PCDOH is notified of all positive COVID-19 test results in our county. Most labs are notifying PCDOH of the negative results as well.
How many tests have been done in Putnam County?
The total number of tests done in Putnam County, including tests done by PCDOH, NYSDOH and private entities, can be found here
How do I clean for COVID-19?
CDC recommendations for cleaning and disinfecting can be found here. Clean high touch surfaces often (e.g. tables, doorknobs, light switches, countertops, handles, desks, phones, keyboards, toilets, faucets, sinks, etc.).
Always follow the manufacturer’s instructions for all cleaning and disinfection products.
What can I do to protect myself?
There is currently no vaccine to prevent COVID-19 infection. The best way to prevent infection is to avoid being exposed to this virus. We recommend staying home as much as possible to help prevent the spread of COVID-19 and other respiratory viruses, including:
Practice Social Distancing (also known as physical distancing)
Wash your hands often with soap and water for at least 20 seconds. If soap and water are not available, use an alcohol-based hand sanitizer.
Avoid touching your eyes, nose, and mouth with unwashed hands.
Avoid close contact with people who are sick. Cough into your elbow, or cover your cough or sneeze with a tissue, then throw the tissue in the trash.
Do not share personal items such as water bottles.
Clean and disinfect frequently touched objects and surfaces.
Stay home and away from others as much as possible when you are sick.
If you must go out for essential tasks, wear a face covering to protect those around you:
What is social distancing?
Social distancing, also known as physical distancing, is the practice of reducing close contact between people to slow the spread of infections or diseases. To prevent the spread of the novel coronavirus, people should remain at least six feet apart from each other. Social distancing measures include limiting groups of people coming together, closing buildings and cancelling events.
What precautions should I take when I go grocery shopping?
While you’re in the store, make sure to maintain a six-foot distance from other shoppers and workers. The CDC, NYSDOH and PCDOH recommend that you wear a cloth face covering or mask when you go out in public. Gloves are not recommended at this time, but if you choose to use them, make sure to dispose of gloves properly in a garbage can when you are done shopping. During your shopping trip, be sure not to touch your face and wash your hands thoroughly when you return home. You can also use hand sanitizer while you’re in the store and when you leave. Wash your hands for at least 20 seconds with soap and water when you return home.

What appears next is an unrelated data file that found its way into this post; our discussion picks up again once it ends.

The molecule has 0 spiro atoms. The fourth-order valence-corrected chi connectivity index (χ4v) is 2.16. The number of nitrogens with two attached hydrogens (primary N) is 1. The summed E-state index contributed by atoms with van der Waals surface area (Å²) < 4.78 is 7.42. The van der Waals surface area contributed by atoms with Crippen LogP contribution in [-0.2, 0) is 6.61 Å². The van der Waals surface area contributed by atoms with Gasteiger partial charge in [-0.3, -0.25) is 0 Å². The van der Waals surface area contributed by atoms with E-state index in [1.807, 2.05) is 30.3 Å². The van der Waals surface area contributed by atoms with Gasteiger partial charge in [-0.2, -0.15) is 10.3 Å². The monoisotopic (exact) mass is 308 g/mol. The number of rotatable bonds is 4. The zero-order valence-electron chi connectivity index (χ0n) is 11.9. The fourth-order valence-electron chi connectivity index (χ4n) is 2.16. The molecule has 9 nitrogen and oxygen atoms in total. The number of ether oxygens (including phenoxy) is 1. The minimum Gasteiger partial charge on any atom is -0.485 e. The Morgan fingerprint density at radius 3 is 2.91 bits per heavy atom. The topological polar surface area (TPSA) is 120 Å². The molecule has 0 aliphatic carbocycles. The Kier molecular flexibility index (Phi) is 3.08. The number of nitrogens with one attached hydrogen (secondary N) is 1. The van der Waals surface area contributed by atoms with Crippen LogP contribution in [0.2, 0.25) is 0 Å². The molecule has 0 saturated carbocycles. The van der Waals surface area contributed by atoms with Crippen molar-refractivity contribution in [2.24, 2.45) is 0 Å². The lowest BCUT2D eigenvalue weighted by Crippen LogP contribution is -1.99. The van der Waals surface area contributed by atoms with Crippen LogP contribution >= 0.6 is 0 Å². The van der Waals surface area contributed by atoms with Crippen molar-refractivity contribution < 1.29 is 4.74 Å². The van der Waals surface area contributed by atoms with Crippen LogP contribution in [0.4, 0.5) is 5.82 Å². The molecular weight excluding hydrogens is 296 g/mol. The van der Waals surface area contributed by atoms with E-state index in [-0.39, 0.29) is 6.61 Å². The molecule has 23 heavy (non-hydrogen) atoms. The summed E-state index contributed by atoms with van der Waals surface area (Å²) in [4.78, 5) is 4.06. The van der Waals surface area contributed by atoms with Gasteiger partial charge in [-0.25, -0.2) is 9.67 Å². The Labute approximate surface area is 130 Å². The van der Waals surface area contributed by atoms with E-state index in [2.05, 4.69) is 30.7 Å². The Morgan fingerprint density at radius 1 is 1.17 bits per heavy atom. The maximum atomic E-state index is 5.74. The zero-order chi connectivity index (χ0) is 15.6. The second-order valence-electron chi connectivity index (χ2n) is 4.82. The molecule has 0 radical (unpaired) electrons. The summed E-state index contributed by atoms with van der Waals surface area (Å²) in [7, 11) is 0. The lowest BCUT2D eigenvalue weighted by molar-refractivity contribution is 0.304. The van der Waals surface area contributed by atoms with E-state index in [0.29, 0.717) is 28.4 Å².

Once you are home and ready to unpack your groceries , sanitize the surfaces where you placed your bags. Right now, we know the virus can live on surfaces, although the exact time depends on the surface, so washing your hands frequently during and after unpacking groceries can help reduce your risk. There is no guidance at this time on cleaning the groceries you bring home.
Unfortunately, there is not enough information to know for sure yet.
How long does COVID-19 live on surfaces and in the air?
This virus can remain stable and possibly infectious for several hours to several days, depending on where it is located. For example, it can remain as an aerosol in the air for up to three hours. On cardboard it can remain up to 24 hours, and on plastic or stainless steel it remains stable for two to three days. This stability is similar to the original SARS virus.
Putnam County has an Isolation and Quarantine plan as part of our Public Health Emergency Preparedness Planning. It has been reviewed and adjusted for COVID-19. Each resident that is identified as needing to isolate will receive a phone call with instructions and written guidance.
On April 1, the Commissioner issued a Standing Order for mandatory isolation related to COVID-19 to separate sick people from healthy people and to help prevent the spread. The full isolation order can be seen under ‘Additional Information’ on this website.
How do I know if I was exposed to a lab-confirmed case?
Once a lab-confirmed case is identified, our communicable disease staff immediately begin to perform “contact tracing.” This means that every person with a positive result is interviewed to find out who they have been in contact with and then we call the contacts directly. These contacts are monitored as needed.
PCDOH does not release the names of the people who have positive results. We follow HIPAA (patient privacy) regulations, which protects this information.